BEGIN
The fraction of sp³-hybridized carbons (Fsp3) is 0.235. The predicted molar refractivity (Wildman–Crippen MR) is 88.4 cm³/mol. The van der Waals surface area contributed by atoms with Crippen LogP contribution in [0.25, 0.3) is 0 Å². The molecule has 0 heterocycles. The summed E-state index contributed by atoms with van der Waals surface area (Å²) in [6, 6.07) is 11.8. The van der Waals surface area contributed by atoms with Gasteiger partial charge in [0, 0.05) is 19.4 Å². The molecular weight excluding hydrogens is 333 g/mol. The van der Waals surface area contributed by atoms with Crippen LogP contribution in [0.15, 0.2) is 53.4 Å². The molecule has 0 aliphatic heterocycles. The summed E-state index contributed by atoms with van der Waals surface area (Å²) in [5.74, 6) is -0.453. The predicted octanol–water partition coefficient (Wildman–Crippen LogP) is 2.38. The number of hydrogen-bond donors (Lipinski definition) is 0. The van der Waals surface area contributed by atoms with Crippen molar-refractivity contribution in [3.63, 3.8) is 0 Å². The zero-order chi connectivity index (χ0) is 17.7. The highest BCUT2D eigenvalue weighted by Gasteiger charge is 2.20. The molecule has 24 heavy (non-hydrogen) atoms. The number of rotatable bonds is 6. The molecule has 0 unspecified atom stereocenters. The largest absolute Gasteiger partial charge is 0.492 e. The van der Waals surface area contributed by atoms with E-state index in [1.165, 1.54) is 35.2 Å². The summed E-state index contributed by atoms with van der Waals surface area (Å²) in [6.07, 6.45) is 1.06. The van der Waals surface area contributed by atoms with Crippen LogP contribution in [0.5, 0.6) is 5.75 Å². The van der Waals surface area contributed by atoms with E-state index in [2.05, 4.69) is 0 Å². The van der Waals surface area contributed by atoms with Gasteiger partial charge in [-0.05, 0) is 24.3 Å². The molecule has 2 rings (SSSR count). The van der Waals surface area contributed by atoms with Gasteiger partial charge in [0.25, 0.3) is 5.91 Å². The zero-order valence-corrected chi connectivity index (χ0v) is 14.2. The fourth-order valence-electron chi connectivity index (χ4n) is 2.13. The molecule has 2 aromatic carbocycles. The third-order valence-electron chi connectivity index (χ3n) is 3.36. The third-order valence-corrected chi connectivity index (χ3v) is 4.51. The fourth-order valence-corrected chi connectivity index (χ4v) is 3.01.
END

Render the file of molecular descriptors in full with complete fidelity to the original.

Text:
The fraction of sp³-hybridized carbons (Fsp3) is 0.235. The predicted molar refractivity (Wildman–Crippen MR) is 88.4 cm³/mol. The van der Waals surface area contributed by atoms with Crippen LogP contribution in [0.25, 0.3) is 0 Å². The molecule has 0 heterocycles. The summed E-state index contributed by atoms with van der Waals surface area (Å²) in [6, 6.07) is 11.8. The van der Waals surface area contributed by atoms with Gasteiger partial charge in [0, 0.05) is 19.4 Å². The molecular weight excluding hydrogens is 333 g/mol. The van der Waals surface area contributed by atoms with Crippen LogP contribution in [0.15, 0.2) is 53.4 Å². The molecule has 0 aliphatic heterocycles. The summed E-state index contributed by atoms with van der Waals surface area (Å²) in [5.74, 6) is -0.453. The predicted octanol–water partition coefficient (Wildman–Crippen LogP) is 2.38. The number of hydrogen-bond donors (Lipinski definition) is 0. The van der Waals surface area contributed by atoms with Crippen molar-refractivity contribution in [3.63, 3.8) is 0 Å². The zero-order chi connectivity index (χ0) is 17.7. The highest BCUT2D eigenvalue weighted by Gasteiger charge is 2.20. The molecule has 24 heavy (non-hydrogen) atoms. The number of rotatable bonds is 6. The molecule has 0 unspecified atom stereocenters. The largest absolute Gasteiger partial charge is 0.492 e. The van der Waals surface area contributed by atoms with E-state index in [1.165, 1.54) is 35.2 Å². The summed E-state index contributed by atoms with van der Waals surface area (Å²) in [6.07, 6.45) is 1.06. The van der Waals surface area contributed by atoms with Crippen LogP contribution in [0.5, 0.6) is 5.75 Å². The van der Waals surface area contributed by atoms with E-state index in [2.05, 4.69) is 0 Å². The van der Waals surface area contributed by atoms with Gasteiger partial charge in [-0.05, 0) is 24.3 Å². The molecule has 2 rings (SSSR count). The van der Waals surface area contributed by atoms with Gasteiger partial charge in [0.25, 0.3) is 5.91 Å². The zero-order valence-corrected chi connectivity index (χ0v) is 14.2. The fourth-order valence-electron chi connectivity index (χ4n) is 2.13. The molecule has 2 aromatic carbocycles. The third-order valence-electron chi connectivity index (χ3n) is 3.36. The third-order valence-corrected chi connectivity index (χ3v) is 4.51. The fourth-order valence-corrected chi connectivity index (χ4v) is 3.01.